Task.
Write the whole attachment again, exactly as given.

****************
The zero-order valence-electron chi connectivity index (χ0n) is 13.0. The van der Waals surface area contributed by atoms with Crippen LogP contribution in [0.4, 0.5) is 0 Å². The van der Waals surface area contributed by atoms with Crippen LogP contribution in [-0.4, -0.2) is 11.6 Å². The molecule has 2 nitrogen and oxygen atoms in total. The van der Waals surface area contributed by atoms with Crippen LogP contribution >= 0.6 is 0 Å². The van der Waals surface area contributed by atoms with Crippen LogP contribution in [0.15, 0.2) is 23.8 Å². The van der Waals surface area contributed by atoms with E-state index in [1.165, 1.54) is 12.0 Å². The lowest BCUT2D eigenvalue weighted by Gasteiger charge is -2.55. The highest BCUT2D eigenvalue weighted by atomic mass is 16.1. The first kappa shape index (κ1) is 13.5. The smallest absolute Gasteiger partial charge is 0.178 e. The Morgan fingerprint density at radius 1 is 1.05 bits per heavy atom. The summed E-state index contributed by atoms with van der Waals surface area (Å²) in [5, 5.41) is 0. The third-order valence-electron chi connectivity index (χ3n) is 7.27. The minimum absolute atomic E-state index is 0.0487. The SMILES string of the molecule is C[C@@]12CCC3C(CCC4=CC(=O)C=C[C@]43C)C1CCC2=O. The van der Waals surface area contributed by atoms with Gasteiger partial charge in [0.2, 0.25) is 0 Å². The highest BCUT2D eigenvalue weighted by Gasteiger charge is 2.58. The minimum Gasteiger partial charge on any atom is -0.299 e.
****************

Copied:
The zero-order valence-electron chi connectivity index (χ0n) is 13.0. The van der Waals surface area contributed by atoms with Crippen LogP contribution in [0.4, 0.5) is 0 Å². The van der Waals surface area contributed by atoms with Crippen LogP contribution in [-0.4, -0.2) is 11.6 Å². The molecule has 2 nitrogen and oxygen atoms in total. The van der Waals surface area contributed by atoms with Crippen LogP contribution >= 0.6 is 0 Å². The van der Waals surface area contributed by atoms with Crippen LogP contribution in [0.15, 0.2) is 23.8 Å². The van der Waals surface area contributed by atoms with E-state index in [1.165, 1.54) is 12.0 Å². The lowest BCUT2D eigenvalue weighted by Gasteiger charge is -2.55. The highest BCUT2D eigenvalue weighted by atomic mass is 16.1. The first kappa shape index (κ1) is 13.5. The smallest absolute Gasteiger partial charge is 0.178 e. The Morgan fingerprint density at radius 1 is 1.05 bits per heavy atom. The summed E-state index contributed by atoms with van der Waals surface area (Å²) in [5, 5.41) is 0. The third-order valence-electron chi connectivity index (χ3n) is 7.27. The minimum absolute atomic E-state index is 0.0487. The SMILES string of the molecule is C[C@@]12CCC3C(CCC4=CC(=O)C=C[C@]43C)C1CCC2=O. The van der Waals surface area contributed by atoms with Gasteiger partial charge in [0.2, 0.25) is 0 Å². The highest BCUT2D eigenvalue weighted by Gasteiger charge is 2.58. The minimum Gasteiger partial charge on any atom is -0.299 e.